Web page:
Renewable diesel production surpasses biodiesel

Vertical bar and line chart showing U.S. production of biofuels and share of soybean oil used for biofuel between fiscal years 2001/02 and 2022/23.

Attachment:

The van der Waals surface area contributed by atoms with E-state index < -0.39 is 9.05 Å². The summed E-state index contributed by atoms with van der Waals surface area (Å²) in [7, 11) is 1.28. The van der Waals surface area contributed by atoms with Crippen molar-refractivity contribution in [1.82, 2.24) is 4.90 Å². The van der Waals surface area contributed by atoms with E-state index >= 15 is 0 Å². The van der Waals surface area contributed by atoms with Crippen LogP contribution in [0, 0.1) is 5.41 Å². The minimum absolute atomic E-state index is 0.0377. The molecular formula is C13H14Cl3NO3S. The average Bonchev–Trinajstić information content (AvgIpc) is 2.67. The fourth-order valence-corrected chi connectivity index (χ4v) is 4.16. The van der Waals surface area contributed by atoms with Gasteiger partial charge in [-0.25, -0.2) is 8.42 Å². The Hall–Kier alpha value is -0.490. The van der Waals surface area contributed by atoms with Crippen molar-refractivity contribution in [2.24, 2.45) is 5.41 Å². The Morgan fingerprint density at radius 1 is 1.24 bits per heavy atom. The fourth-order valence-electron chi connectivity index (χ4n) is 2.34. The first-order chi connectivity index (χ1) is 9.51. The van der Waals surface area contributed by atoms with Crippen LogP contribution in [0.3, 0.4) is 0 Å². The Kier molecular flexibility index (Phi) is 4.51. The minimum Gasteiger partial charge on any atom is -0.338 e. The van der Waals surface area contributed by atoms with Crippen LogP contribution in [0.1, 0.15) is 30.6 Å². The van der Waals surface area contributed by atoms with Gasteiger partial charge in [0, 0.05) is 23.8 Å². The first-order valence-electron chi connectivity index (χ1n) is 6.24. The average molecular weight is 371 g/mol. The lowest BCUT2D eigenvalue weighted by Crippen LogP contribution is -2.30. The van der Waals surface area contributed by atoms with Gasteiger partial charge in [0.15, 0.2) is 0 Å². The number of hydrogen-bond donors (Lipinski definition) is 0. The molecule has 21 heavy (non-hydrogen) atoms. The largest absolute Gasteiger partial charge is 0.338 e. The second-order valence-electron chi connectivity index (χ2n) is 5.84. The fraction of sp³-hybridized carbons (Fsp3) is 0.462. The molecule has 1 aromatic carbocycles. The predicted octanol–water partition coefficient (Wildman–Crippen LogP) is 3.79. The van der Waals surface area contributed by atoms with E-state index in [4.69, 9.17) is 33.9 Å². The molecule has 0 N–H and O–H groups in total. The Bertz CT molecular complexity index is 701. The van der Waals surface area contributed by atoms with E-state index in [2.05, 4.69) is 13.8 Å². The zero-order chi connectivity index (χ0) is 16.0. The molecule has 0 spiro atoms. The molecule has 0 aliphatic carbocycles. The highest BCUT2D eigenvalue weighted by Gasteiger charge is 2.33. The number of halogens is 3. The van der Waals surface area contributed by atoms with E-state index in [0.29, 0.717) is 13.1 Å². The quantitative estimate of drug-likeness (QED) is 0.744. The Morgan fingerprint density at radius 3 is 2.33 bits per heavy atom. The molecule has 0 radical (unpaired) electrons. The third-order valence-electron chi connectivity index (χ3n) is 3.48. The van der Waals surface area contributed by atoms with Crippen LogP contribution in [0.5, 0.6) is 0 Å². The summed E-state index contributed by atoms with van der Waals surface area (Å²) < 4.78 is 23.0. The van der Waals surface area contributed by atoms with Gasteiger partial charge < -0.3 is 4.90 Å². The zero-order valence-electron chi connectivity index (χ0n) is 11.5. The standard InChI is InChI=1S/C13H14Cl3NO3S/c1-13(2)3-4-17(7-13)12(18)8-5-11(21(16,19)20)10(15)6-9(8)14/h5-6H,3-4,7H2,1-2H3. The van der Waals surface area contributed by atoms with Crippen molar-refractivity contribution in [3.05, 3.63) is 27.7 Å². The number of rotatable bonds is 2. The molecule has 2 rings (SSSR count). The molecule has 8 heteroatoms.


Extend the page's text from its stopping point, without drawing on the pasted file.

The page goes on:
The U.S. Renewable Fuel Standard, a program that originated in the mid-2000s, mandates that a specific volume of certain biofuels be used each year in transportation fuel. One category of biofuels included in this mandate is biomass-based diesel. For many years, this portion of the biofuels mandate was filled by biodiesel, which is produced using fats such as soybean oil, corn oil, yellow grease, or tallow and must be blended with traditional diesel. Production of biodiesel grew steadily beginning in the early 2000s to a peak of 1.8 billion gallons during the 2018/19 marketing year for soybean oil (October–September) but has declined slightly to 1.7 billion gallons in 2022/23. Renewable diesel has displaced biodiesel’s share of the market. Renewable diesel can be produced from similar fats as biodiesel, but unlike biodiesel, renewable diesel is a “drop in” biofuel, meaning it does not need to be blended with traditional diesel. Production of renewable diesel has grown from 40 million gallons in the 2010/11 marketing year to 2.3 billion gallons in 2022/23, surpassing biodiesel production for the first time. Combined, biodiesel and renewable diesel pushed total biomass-based diesel production to an all-time high in 2022/23. As this portion of the biofuels sector has mostly expanded since 2001/02, an increasing share of soybean oil produced in the United States is now used for biofuel, growing from less than 1 percent in 2001/02 to 46 percent in 2022/23. This chart was drawn from the USDA, Economic Research Service data product, U.S. Bioenergy Statistics.

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